Not surprisingly, many girls internalize these messages, and then end up blaming themselves for their own date rapes. Since he can’t control himself, if I start making out with him, and then he can’t stop (in other words, he rapes her), that’s actually her fault because she consented to start making out. So her consenting to make out is worse than him not honoring her consent and raping her. 

While Amber did not endure date rape in high school, the youth group messages she internalized did cause her to re-evaluate the episode at 8, and made her feel like she must have somehow instigated it through what she was wearing or how she was acting. 

7. As an adult, when she endured repeated sexual assaults, she felt it was because she was a bad Christian. 

She explains what happens when she leaves youth group:

I struggled for years with feelings of inadequacy as a Christian. I went on to experience various sexual assaults and abuses over the years and because I had firmly accepted the…purity culture narrative, I blamed myself fully for every abusive sexual experience. These painful incidents only further reinforced that I must be a bad Christian, and I lived in constant shame and self-hatred because I believed I had somehow invited or allowed these horrible things to happen to me.


Amber's Story

She felt further and further from God, like she had to give up on her faith, because obviously she was such a wicked person since these things kept happening to her. God must be so upset at her.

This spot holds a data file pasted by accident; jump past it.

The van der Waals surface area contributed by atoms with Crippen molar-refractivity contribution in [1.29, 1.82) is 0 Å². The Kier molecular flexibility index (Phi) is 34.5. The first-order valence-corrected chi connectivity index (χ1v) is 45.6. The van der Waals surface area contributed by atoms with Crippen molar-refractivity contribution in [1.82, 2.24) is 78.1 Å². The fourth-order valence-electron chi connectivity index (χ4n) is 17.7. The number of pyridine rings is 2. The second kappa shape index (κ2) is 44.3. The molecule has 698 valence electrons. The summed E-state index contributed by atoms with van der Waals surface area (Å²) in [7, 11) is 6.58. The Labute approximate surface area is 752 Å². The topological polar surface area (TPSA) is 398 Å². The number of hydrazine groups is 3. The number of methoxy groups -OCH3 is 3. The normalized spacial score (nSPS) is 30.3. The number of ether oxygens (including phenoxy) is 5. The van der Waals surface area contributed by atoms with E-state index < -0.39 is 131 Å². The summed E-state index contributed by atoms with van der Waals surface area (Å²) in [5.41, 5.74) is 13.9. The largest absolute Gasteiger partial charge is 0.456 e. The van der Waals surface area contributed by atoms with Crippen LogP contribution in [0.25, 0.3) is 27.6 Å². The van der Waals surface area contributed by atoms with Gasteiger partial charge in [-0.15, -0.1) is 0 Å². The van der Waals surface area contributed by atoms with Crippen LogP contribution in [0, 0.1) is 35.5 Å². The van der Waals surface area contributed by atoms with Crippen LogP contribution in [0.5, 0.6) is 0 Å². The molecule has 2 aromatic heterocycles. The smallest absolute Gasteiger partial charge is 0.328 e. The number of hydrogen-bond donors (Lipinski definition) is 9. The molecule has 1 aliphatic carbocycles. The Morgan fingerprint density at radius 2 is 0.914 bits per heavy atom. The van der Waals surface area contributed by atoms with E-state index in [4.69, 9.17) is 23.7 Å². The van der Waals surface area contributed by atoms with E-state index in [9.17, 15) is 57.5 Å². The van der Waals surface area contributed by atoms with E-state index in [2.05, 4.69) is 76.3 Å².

8. When she sought help from the church, they framed it as consensual sin. 

Later, she met up with a friend from the church, to whom she disclosed one particular horrendous sexual assault. The friend invited her to go to confession at the church (it was Anglican) and work through these things with the priest. 

I’ll post a longer account here, because it’s important:

At confession, I was very scared and physically shaking when [the priest] invited me into his office, closed the door, and sat down across from me. I began to fumble with my words, explaining that I had never attended confession before, and that there was something I needed to disclose about a sexual experience that had happened to me, but I did not know exactly how to say it. Before I could explain further, I was interrupted by [the priest]. He said confidently that he knew what I needed to confess and explained that if I did not know what to say, he had a confessional prayer sheet that I should follow. Before I could even voice my objection, he had already placed a piece of paper into my hands and instructed me to read through the entire prayer, start to finish.

I tried to explain that I thought this was the wrong prayer for what I needed to confess, but [the priest] dismissed my concerns and told me just to read through all of it first, assuring me that if I still had questions we could discuss them afterwards. This particular prayer was one intended for the confession of sexual sin and [he] instructed me to repeat the portion where I was to name each person I had ever had any form of sexual contact with. Reading through the prayer, I was not able to provide any context for the sexual contact that had occurred. Under pressure from [the priest], I followed the prayer sheet and named and forgave each person who had abused and assaulted me and then proceeded to beg God’s forgiveness for allowing them to violate my sexual purity. By the time I was finished, I was so embarrassed and ashamed that I did not even attempt to explain again that this was not what I had needed to confess. As soon as I got out of [his] office, I immediately sought out an empty room and cried alone for nearly an hour because I was so mortified and embarrassed.